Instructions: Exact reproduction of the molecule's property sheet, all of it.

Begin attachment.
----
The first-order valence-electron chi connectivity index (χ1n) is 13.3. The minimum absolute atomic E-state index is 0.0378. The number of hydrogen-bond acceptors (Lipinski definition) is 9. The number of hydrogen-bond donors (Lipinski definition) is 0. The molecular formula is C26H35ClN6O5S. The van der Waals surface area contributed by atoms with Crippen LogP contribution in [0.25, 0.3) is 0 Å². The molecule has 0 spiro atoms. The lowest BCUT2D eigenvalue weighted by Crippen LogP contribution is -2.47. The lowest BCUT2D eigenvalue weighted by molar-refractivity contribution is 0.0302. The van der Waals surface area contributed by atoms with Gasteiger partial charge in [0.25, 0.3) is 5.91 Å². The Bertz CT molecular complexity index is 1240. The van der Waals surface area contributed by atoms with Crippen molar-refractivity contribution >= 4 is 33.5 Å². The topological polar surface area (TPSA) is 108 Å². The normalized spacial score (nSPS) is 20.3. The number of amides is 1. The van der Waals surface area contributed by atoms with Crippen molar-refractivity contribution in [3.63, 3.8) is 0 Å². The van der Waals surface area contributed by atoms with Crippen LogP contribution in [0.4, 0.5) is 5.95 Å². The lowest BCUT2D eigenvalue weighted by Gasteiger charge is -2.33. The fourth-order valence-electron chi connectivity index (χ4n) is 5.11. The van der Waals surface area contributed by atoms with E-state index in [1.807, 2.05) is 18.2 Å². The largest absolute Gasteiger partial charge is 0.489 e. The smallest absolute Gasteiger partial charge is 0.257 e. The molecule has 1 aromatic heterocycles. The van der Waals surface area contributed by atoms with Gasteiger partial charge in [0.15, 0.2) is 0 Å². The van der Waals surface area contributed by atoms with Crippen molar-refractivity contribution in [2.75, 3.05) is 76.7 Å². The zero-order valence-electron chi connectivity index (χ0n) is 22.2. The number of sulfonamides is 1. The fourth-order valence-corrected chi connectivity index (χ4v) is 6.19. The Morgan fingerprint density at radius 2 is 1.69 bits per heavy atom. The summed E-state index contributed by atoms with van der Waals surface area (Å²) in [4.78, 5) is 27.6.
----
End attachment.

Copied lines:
The first-order valence-electron chi connectivity index (χ1n) is 13.3. The minimum absolute atomic E-state index is 0.0378. The number of hydrogen-bond acceptors (Lipinski definition) is 9. The number of hydrogen-bond donors (Lipinski definition) is 0. The molecular formula is C26H35ClN6O5S. The van der Waals surface area contributed by atoms with Crippen LogP contribution in [0.25, 0.3) is 0 Å². The molecule has 0 spiro atoms. The lowest BCUT2D eigenvalue weighted by Crippen LogP contribution is -2.47. The lowest BCUT2D eigenvalue weighted by molar-refractivity contribution is 0.0302. The van der Waals surface area contributed by atoms with Gasteiger partial charge in [0.25, 0.3) is 5.91 Å². The Bertz CT molecular complexity index is 1240. The van der Waals surface area contributed by atoms with Crippen molar-refractivity contribution >= 4 is 33.5 Å². The topological polar surface area (TPSA) is 108 Å². The normalized spacial score (nSPS) is 20.3. The number of amides is 1. The van der Waals surface area contributed by atoms with Crippen molar-refractivity contribution in [3.63, 3.8) is 0 Å². The van der Waals surface area contributed by atoms with Crippen LogP contribution in [0.4, 0.5) is 5.95 Å². The lowest BCUT2D eigenvalue weighted by Gasteiger charge is -2.33. The fourth-order valence-electron chi connectivity index (χ4n) is 5.11. The van der Waals surface area contributed by atoms with E-state index in [1.807, 2.05) is 18.2 Å². The largest absolute Gasteiger partial charge is 0.489 e. The smallest absolute Gasteiger partial charge is 0.257 e. The molecule has 1 aromatic heterocycles. The van der Waals surface area contributed by atoms with Gasteiger partial charge in [0.15, 0.2) is 0 Å². The van der Waals surface area contributed by atoms with Crippen molar-refractivity contribution in [2.75, 3.05) is 76.7 Å². The zero-order valence-electron chi connectivity index (χ0n) is 22.2. The number of sulfonamides is 1. The fourth-order valence-corrected chi connectivity index (χ4v) is 6.19. The Morgan fingerprint density at radius 2 is 1.69 bits per heavy atom. The summed E-state index contributed by atoms with van der Waals surface area (Å²) in [4.78, 5) is 27.6.